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Nasdaq Sets New Record Monday          07/06 16:22

   Stocks rallied worldwide on Monday as investors bet that the economy can 
continue its dramatic turnaround despite all the challenges ahead.

   NEW YORK (AP) -- Stocks rallied worldwide on Monday as investors bet that 
the economy can continue its dramatic turnaround despite all the challenges 
ahead.

   The S&P 500 rose 1.6%, following up on similar gains in Europe and Asia, and 
clawed back to within 6.1% of its record set in February. The headliner was 
China's stock market, which leaped 5.7% for its biggest gain since 2015, when 
it was in the midst of a bubble bursting. Treasury yields also ticked higher in 
a signal of growing optimism after reports showed improvements in the U.S. and 
European economies.

   Stocks of the biggest companies once again led the way, and strength for 
Apple, Amazon and other tech-oriented titans helped lift the Nasdaq composite 
226.02 points, or 2.2%, to close at a record high of 10,433.65.

   The Dow Jones Industrial Average rose 459.67 points, or 1.8%, to 26,287.03. 
The S&P 500 rose 49.71 points to 3,179.72 for its third gain of at least 1.5% 
in the last five days.

   They're the latest buoyant moves for markets, where investors are focusing 
more on recent improvements in the economy and all the stimulus that central 
banks and governments are supplying than on how much pain still remains. 
Investors are also continuing to sidestep the mounting number of known 
coronavirus infections, at least for now.

   "The economic damage isn't going to be as dire and severe as was initially 
predicted," said Peter Essele, head of portfolio management for Commonwealth 
Financial Network. "That helps explain the rebound."

   The worry is that if the pandemic keeps worsening, with hotspots stretching 
across the U.S. South and West, it could scare shoppers and businesses away 
from spending. The worst-case scenario for markets is that governments resume 
lockdowns implemented during the spring and choke off the budding economic 
recovery. Either way, many economists expect the global economy to take years 
before returning to its output from before the pandemic.

   The huge spending efforts to resuscitate the economy could also lead to a 
reckoning in the future. "We have now mortgaged our entire future to try and 
withstand this downturn," Essele said.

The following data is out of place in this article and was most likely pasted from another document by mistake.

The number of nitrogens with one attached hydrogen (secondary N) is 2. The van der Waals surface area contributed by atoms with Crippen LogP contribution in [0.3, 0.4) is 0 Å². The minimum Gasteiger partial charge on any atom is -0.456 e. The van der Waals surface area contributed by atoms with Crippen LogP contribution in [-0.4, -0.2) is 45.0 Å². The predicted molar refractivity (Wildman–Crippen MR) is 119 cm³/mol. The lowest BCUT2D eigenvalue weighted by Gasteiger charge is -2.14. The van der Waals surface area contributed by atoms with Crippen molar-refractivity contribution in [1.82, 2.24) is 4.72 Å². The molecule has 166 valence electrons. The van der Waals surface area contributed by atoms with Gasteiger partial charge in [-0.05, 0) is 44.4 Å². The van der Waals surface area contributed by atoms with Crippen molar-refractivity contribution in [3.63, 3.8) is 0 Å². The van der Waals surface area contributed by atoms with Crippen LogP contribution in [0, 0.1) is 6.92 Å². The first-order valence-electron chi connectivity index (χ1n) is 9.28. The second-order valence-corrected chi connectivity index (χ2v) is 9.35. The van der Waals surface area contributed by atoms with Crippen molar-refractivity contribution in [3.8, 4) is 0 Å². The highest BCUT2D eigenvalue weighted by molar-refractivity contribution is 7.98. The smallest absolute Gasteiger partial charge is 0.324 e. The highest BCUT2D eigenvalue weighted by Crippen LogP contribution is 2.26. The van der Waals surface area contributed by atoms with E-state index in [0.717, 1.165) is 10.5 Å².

At some point, the buildup in debt for the U.S. government could lead to 
higher taxes and interest rates. But markets generally see that as a potential 
problem for another day.

   For now, the trend is still upward. Monday's rally follows last week's 4% 
gain for the S&P 500, which itself helped cap the best quarter for the U.S. 
stock market since 1998. It's a whiplash turnaround from the market's earlier 
sell-off, which sent the S&P 500 down nearly 34% from its record.

   A report released Monday morning showed that U.S. services industries 
snapped back to growth in June. The results were much stronger than economists 
expected. They also followed reports from last week that showed U.S. employers 
added more workers than they cut for the second straight month and that U.S. 
manufacturing returned to growth in June.

   Miner Freeport-McMoRan jumped 10.9% for the largest gain in the S&P 500 
after it said sales of copper and gold were stronger in the latest quarter than 
it had earlier forecast.

   Big tech-oriented companies also continued their dominance amid expectations 
their growth can roll on almost regardless of the economy's performance. Apple 
gained 2.7%, Microsoft rose 2.2% and Amazon climbed 5.8% to top $3,000 per 
share.

   The immense size of these companies also gives their stocks' movements much 
larger sway over market indexes. The Russell 2000 index of smaller stocks was 
up a more modest 0.8%.

   Some dealmaking also helped to lift markets.

   Berkshire Hathaway, led by famed bargain hunter Warren Buffett, has agreed 
to buy Dominion Energy's operations for moving and storing natural gas. 
Berkshire Hathaway, which has a reputation for waiting until prices reach 
attractive lows before pouncing, will pay roughly $4 billion in cash under the 
deal, as well as assume $5.7 billion in debt.

   Berkshire Hathaway's Class B shares rose 2.2%. Dominion Energy fell 11%. 
While announcing the sale, it also said that it and Duke Energy were canceling 
a controversial $8 billion natural-gas pipeline project.

   Uber rose 6% after it said it will buy food-delivery business Postmates for 
$2.65 billion in stock. The deal would fold Postmates in with Uber's Uber Eats 
unit.

   The yield on the 10-year Treasury rose to 0.68% from 0.67% late Thursday. 
Markets were closed Friday for Independence Day. The yield tends to move with 
investors' expectations for the economy and inflation.

   In Europe, Germany's DAX returned 1.6%, and France's CAC 40 rose 1.5%. The 
FTSE 100 in London added 2.1%. Retail sales rebounded in May in the 19 
countries that use the euro, while car sales in Britain picked up in June as 
lockdown measures were eased.

   In Asia, Japan's Nikkei 225 rose 1.8%, South Korea's Kospi gained 1.7% and 
the Hang Seng in Hong Kong jumped 3.8%.

   Benchmark U.S. crude oil for August delivery fell 2 cents to settle at 
$40.63 a barrel. Brent crude oil for September delivery rose 30 cents to $43.10 
a barrel.

    

 
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